Red or Dead: How Stalin Re-Defined American Liberalism
The battle over Uncle Joe took the liberal out of American liberalism.
November 13, 2013 - 3:00 pm
In his book Disinformation, Ion Mihai Pacepa recounts the story of the Ukranian folk singers known as lirniki and banduristy. In the mid-1930s Stalin’s government announced the First All-Ukranian Congress of Lirniki and Banduristy. These folk singers, mostly blind men who wandered the countryside,
“…came to the Congress from all over the Ukraine, from tiny, forgotten villages. There were several hundred of them at the Congress, they say. It was a living museum, the country’s living history. All its songs, all its music and poetry. And they were almost all shot, almost all those pathetic blind men killed.”
Americans fail to grasp socialism because, to Americans, the political is simply one aspect of culture. To the socialist, however, the political defines culture. Everything is political. And that is why pro-Stalinist liberal American intellectuals justified rewriting history to defend Stalin, the ruthless murderer of millions including blind music men, as a revered left wing icon.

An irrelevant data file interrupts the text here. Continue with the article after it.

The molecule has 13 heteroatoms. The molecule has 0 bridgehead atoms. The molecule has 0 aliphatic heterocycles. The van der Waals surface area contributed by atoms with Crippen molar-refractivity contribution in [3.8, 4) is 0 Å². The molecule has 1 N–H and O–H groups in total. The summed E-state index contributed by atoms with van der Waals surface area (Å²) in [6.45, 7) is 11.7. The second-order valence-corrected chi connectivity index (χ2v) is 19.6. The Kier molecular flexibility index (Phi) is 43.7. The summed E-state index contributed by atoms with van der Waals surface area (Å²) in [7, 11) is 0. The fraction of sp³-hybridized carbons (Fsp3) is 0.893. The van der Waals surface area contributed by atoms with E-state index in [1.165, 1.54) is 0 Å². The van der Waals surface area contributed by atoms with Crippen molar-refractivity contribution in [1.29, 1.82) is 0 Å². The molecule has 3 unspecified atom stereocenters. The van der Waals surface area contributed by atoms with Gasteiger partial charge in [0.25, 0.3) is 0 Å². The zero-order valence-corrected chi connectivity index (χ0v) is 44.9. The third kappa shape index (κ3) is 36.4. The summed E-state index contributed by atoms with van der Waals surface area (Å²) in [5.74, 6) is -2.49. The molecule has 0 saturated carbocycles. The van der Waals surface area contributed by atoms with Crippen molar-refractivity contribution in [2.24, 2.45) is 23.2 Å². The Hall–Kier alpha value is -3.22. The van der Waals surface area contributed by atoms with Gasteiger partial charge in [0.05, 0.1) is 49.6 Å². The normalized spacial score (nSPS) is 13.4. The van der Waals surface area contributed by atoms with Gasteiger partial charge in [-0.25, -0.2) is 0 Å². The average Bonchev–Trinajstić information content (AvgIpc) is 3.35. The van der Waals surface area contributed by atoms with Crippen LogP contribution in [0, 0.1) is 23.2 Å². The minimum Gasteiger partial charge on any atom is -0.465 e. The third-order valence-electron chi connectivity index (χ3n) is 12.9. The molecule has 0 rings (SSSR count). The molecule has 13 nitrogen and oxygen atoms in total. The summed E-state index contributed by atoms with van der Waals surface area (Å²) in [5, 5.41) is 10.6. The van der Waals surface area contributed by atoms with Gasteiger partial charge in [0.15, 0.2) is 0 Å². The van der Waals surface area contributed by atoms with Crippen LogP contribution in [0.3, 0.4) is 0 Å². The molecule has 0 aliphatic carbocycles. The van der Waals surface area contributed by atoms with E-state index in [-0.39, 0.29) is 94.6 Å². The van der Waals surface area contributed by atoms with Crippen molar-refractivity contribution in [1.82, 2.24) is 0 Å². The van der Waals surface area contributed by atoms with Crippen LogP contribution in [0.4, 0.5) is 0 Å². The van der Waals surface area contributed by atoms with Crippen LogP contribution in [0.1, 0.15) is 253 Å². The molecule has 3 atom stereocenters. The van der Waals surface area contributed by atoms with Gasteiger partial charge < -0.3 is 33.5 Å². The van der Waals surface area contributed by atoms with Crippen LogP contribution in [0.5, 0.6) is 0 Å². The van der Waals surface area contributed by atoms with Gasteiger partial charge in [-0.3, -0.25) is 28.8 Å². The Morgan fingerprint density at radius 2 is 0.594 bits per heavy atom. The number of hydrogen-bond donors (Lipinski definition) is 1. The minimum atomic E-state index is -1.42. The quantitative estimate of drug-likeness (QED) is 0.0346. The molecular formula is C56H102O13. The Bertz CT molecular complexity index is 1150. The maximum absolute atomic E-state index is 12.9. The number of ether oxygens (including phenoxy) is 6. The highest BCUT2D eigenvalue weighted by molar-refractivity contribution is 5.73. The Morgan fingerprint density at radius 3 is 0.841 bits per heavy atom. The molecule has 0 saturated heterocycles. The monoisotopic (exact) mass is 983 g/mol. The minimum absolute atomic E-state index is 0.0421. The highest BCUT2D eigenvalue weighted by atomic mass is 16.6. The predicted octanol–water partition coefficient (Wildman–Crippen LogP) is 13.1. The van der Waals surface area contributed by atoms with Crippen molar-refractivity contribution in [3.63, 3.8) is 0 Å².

The American Liberal love affair with Marxism is rooted in the social justice movement of the late Victorian era. Turning to government to solve social and economic issues paved the way for welcoming socialism into the intellectual fold. According to early 20th century liberal intellectual Diana Trilling:
“If we can say, as I think we can, that before this century the source of all political idealism was (however remotely) religion, I think we can also say that in our own century the source of all political idealism has been socialism, and, since the Russian Revolution, specifically the socialism of the Soviet Union.”
Yet, even liberal progressives championing socialism from the safety of American shores could not fully weather the storm caused by Stalin’s Moscow Trials. One ice-axed Leon Trotsky later and the American socialist movement was up in arms, divided over Lenin versus Stalin, arguing that the Georgian dictator was perverting Marx’s perfect plan.